PDC World Cup of Darts

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PDC World Cup of Darts
Tournament information
VenueBarclaycard Arena
LocationHamburg
CountryGermany
Established2010
Organisation(s)Professional Darts Corporation
FormatLegs
Prize fund£350,000
Month(s) PlayedJune
Current champion(s)
 Netherlands

The PDC World Cup of Darts is a darts tournament organised by the Professional Darts Corporation and was one of the three new tournaments being introduced into the PDC calendar in 2010. It is broadcast live by Sky Sports.[1] Due to the rescheduling of the Players Championship Finals in the PDC calendar, the second edition was played in Hamburg, Germany in February 2012.[2] In 2015, the event took place the Eissporthalle Frankfurt.[3]

The competition succeeded the Jocky Wilson Cup; a one-off international match between England and Scotland held in Glasgow on 5 December 2009. England defeated Scotland by 6 points to 0.

Background[edit]

In October 2009, PDC chairman Barry Hearn announced his intention to buy the British Darts Organisation and inject £2 million into amateur darts, but the BDO decided not to accept the offer. In a statement, Hearn stated "The aim of our offer to the BDO was to unify the sport of darts and this remains our long-term objective despite the decision by the BDO County Associations"[4] The Jocky Wilson Cup was held in December.

But following the BDO's rejection, the PDC went on to arrange three brand new tournaments for 2010 to help the development of youth and women's darts: the PDC Under-21 World Championship, the PDC Women's World Championship, and the PDC World Cup of Darts.[1]

Format[edit]

The participating teams were the top 24 countries in the PDC Order of Merit at the end of October after the 2010 World Grand Prix. Each nation's top ranked player was then joined by the second highest player of that country. For seeding the average rank of both was used.

The top 8 nations automatically started in the second round (last 16). The other 16 nations played in the first round. Matches were best of 11 legs in doubles, and the losing team threw first in the next leg. The winners of the first round played the top eight ranked teams in the second round, also in best of 11 doubles.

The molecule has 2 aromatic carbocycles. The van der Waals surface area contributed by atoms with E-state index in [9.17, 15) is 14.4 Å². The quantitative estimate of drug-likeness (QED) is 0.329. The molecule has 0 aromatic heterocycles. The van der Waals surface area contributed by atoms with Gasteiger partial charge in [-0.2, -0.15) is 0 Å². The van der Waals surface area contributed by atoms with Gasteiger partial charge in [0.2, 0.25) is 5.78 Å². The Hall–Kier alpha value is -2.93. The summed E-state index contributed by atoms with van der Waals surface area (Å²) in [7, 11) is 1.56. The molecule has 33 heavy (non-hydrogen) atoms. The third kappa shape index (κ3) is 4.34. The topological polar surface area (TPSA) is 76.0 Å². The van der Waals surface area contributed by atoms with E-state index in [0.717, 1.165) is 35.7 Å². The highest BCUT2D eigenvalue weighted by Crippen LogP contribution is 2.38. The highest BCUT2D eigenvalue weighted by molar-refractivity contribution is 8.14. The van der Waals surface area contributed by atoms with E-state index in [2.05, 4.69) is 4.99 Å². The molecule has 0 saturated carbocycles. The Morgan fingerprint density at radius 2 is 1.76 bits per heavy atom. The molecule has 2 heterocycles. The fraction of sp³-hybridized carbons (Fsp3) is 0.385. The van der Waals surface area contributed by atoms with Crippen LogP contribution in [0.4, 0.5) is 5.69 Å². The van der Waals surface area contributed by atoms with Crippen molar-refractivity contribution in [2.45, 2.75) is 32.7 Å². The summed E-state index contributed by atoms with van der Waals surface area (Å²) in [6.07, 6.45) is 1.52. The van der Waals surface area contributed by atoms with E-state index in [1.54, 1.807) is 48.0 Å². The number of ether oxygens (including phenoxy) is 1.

The winners of the second round were drawn into two groups of four (A & B). Each team played each other once (three matches per team). Each match consisted of two singles and one doubles - all over best of five legs. 1 point was awarded for a singles win, and 2 points for a doubles win, with all points counting towards the overall league table. The top two teams in each group advanced to the semi-finals.

The semi-finals consisted of four singles games and one doubles game (if required) per match - all over best of 11 legs. Again, 1 point was awarded for a singles win, and 2 points for a doubles win. If the match score is 3-3 at the end of the games, then a sudden-death doubles leg would decide who goes through to the final.

The final was the same format as the semi-final, but each game was best of 15 legs.[5]

PDC World Cup of Darts finals[edit]

Year Venue Winners Points Runners-up Prize money (team) Sponsors
Players Team Team Players Total Winners Runners-up
2010  England
Rainton Meadows Arena
Houghton-le-Spring
Raymond van Barneveld
Co Stompé
 Netherlands 4–2  Wales Mark Webster
Barrie Bates
£150,000 £40,000 £20,000 Cash Converters
2012  Germany
Alsterdorfer Sporthalle
Hamburg
Phil Taylor
Adrian Lewis
 England 4–31  Australia Simon Whitlock
Paul Nicholson
2013[6] Phil Taylor
Adrian Lewis
 England 3–1  Belgium Kim Huybrechts
Ronny Huybrechts
Betfair
2014[7] Michael van Gerwen
Raymond van Barneveld
 Netherlands 3–0  England Phil Taylor
Adrian Lewis
£200,000 Bwin
2015  Germany
Eissporthalle
Frankfurt
Phil Taylor
Adrian Lewis
 England 3–2  Scotland Gary Anderson
Peter Wright
£250,000 £50,000 £26,000
2016 Phil Taylor
Adrian Lewis
 England 3–2  Netherlands Michael van Gerwen Raymond van Barneveld Betway